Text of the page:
Journal of Therapeutic Horticulture 5 - 1990


A Vocational Training Curriculum and Financial Study of a Model Floral Shop Training Program for Special-Needs Youths
Anita Elkins, HTR

This paper describes a retail floral design program developed at a residential youth care facility in the midwestern United States. Further, it describes ideas for individuals and/or organizations to implement a rehabilitative, vocational horticulture program for special­ needs youths.

Characteristics of Horticultural Businesses Hiring Person with Mental Retardation
Diane Relf, PhD, HTM, and Mary DeHart-Bennett

The horticulture industry offers numerous semiskilled job opportunities for individuals with mental disabilities. A mail survey of 557 private, ornamental horticultural businesses within the state of Virginia documented the employment of persons with mental disabilities in the industry. Responses revealed several characteristics of businesses that may employ persons with mental retardation.

Nuturing Plants, Children, and Older Individuals: Intergenerational Horticultural Therapy
Sandra G. Epstein and Denise S. Greenberger

The development of an intergenerational program in horticultural therapy seemed to be a natural approach for the establishment of a positive experience. We observed that the joining together of younger children and physically and cognitively impaired elderly is mutually beneficial. Children who are exposed to older individuals learned not to fear them, and the presence of children seemed to revitalize those individuals who were older.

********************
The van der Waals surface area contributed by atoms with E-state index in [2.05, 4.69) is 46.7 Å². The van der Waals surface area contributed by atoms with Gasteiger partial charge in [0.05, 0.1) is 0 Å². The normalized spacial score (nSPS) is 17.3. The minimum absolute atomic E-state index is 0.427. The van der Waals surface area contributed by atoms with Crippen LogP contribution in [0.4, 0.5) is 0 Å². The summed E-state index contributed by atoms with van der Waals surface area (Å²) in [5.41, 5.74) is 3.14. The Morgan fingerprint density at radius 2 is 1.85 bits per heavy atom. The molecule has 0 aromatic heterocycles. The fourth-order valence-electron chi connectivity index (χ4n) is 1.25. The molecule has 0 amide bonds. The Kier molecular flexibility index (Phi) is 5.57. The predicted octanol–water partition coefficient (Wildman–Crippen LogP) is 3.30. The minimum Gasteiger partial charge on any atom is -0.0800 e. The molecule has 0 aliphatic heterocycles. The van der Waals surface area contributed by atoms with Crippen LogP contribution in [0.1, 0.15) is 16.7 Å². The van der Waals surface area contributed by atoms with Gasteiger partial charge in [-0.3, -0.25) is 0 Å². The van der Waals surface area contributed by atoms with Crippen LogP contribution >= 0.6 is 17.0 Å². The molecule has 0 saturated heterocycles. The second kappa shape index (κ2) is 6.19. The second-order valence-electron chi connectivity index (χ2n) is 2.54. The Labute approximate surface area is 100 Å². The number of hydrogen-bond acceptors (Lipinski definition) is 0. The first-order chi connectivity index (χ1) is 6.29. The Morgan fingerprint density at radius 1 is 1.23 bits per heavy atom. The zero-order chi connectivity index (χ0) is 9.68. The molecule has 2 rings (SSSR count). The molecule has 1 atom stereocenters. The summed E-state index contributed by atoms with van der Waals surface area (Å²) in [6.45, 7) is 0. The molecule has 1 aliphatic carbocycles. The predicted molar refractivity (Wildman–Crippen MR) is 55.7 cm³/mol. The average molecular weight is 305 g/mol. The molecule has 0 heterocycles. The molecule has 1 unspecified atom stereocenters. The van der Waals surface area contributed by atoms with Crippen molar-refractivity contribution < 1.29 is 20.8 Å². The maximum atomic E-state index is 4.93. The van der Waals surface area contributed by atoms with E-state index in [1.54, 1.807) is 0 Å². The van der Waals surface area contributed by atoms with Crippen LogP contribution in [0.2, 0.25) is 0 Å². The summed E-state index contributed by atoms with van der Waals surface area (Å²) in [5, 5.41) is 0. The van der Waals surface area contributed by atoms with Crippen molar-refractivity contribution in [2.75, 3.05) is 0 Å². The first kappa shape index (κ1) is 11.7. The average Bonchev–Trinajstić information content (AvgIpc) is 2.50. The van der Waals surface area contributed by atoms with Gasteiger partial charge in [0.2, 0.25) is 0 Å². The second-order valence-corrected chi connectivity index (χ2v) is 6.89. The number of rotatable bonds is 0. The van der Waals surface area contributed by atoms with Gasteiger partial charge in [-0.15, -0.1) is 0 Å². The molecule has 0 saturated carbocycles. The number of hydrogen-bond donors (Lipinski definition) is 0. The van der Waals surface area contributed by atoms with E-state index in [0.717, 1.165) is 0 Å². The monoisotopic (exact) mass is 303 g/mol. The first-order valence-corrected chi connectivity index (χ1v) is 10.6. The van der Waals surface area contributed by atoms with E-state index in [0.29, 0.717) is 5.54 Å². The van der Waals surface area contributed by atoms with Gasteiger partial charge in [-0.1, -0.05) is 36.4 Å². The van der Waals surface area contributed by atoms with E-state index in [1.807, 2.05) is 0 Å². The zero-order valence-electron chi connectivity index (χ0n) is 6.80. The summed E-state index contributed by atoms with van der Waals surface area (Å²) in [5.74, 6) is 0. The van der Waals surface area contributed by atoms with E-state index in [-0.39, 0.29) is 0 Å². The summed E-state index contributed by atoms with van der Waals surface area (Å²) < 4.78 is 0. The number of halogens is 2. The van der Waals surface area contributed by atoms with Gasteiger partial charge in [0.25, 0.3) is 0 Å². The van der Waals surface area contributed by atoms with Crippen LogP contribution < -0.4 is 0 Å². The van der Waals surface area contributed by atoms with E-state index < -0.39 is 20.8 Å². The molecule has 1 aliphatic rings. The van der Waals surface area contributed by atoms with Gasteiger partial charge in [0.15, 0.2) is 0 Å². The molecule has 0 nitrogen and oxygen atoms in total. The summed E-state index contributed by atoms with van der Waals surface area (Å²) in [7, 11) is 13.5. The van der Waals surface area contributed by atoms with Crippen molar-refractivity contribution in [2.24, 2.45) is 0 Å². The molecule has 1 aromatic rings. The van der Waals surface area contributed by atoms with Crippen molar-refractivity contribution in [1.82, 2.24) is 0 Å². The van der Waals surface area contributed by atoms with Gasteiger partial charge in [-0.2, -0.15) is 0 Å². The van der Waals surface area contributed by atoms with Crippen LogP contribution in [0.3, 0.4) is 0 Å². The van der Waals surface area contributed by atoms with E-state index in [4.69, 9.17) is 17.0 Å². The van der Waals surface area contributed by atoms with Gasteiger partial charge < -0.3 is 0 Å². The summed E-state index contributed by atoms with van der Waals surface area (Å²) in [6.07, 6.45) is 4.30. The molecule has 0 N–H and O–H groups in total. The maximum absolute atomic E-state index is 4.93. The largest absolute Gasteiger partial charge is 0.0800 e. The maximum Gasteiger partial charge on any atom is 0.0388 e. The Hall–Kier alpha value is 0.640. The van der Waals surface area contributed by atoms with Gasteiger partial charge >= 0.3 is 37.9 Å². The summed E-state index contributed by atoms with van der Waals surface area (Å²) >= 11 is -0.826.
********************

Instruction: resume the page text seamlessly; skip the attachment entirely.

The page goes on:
Conducting Horticultural Therapy Research: A Methodological Essay
Bob M.Gassaway, PhD

Research is different things to different people. For many horticultural therapists whose days are long and whose clients are demanding, research is a task that can be put off because no one insists that they do it. But research inspires other therapists to put extra effort into planning their intervention and measuring the impact that they are having on their clients; research is more than extra work and extra time - it helps them measure the degree to which their efforts are worthwhile. 

In my own analysis of the role of research in this field, I have found that the people with serious interest in formal inquiry see research as a major need in the future development of horticultural therapy. They see it as providing the opportunity for professional growth because research encourages self­evaluation, self-criticism, and lifelong education. And horticultural therapists who conduct research tend very strongly to share an interest in writing about their findings; they want to disseminate information about the techniques that are working for them and their clients.

A Study Design to Investigate Factors Affecting Preferences of Clients for Hand Tools
Ellen J. Pitt-Nairn, MS Diane Relf, PhD, HTM, and  Alan R. McDaniel, PhD

The horticultural hand tool serves as an extension of the hand. The design of the tool should be matched both to the prescribed task and to the hand that is to use the tool. Special tools or modifications may allow people with physical limitations to carry on normal gardening activities. Studies focusing on tool improvements that allow people with physical disabilities to participate in gardening activities are required to improve the choice and design of tools.

A Comparison of the Effects of Horticultural Therapy and Pet Therapy on Self-Esteem and Well-Being of Adults with Visual Disabilities
Terri Martin-Yates

This study examined the effects of horticultural therapy and pet therapy on the self-esteem of adults with visual disabilities in a vocational training facility. Fifteen participants were randomly assigned to one of three groups: horticultural therapy (HT), pet therapy (PT), or control. Before and after the treatment period, all participants were verbally administered the Rosenberg Self-Esteem Scale, the Diggory Self-Evaluation Questionnaire, and a scale developed by the author. The HT and PT groups met in one-hour sessions weekly for a six-week period. Working with plants was the focus of the HT sessions, whereas interacting with pets was the focus of the PT sessions. The hypothesis that horticultural therapy and pet therapy improved self-esteem was not supported.